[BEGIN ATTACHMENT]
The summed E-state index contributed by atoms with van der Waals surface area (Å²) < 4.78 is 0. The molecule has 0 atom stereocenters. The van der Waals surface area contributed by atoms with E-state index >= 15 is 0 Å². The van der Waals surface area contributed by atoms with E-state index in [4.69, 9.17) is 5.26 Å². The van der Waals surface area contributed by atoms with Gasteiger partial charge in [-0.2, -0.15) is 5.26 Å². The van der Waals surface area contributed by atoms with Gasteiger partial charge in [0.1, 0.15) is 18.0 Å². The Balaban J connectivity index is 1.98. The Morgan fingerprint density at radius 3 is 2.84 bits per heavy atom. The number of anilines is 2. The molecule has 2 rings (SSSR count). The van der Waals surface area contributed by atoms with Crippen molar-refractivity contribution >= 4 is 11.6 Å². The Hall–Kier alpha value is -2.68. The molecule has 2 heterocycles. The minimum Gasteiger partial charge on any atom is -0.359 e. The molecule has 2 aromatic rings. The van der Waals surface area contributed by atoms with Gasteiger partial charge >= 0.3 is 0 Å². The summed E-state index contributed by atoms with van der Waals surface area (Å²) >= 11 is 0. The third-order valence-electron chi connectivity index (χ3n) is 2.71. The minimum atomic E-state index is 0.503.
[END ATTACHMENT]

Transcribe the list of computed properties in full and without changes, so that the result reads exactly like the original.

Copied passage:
The summed E-state index contributed by atoms with van der Waals surface area (Å²) < 4.78 is 0. The molecule has 0 atom stereocenters. The van der Waals surface area contributed by atoms with E-state index >= 15 is 0 Å². The van der Waals surface area contributed by atoms with E-state index in [4.69, 9.17) is 5.26 Å². The van der Waals surface area contributed by atoms with Gasteiger partial charge in [-0.2, -0.15) is 5.26 Å². The van der Waals surface area contributed by atoms with Gasteiger partial charge in [0.1, 0.15) is 18.0 Å². The Balaban J connectivity index is 1.98. The Morgan fingerprint density at radius 3 is 2.84 bits per heavy atom. The number of anilines is 2. The molecule has 2 rings (SSSR count). The van der Waals surface area contributed by atoms with Crippen molar-refractivity contribution >= 4 is 11.6 Å². The Hall–Kier alpha value is -2.68. The molecule has 2 heterocycles. The minimum Gasteiger partial charge on any atom is -0.359 e. The molecule has 2 aromatic rings. The van der Waals surface area contributed by atoms with Gasteiger partial charge >= 0.3 is 0 Å². The summed E-state index contributed by atoms with van der Waals surface area (Å²) >= 11 is 0. The third-order valence-electron chi connectivity index (χ3n) is 2.71. The minimum atomic E-state index is 0.503.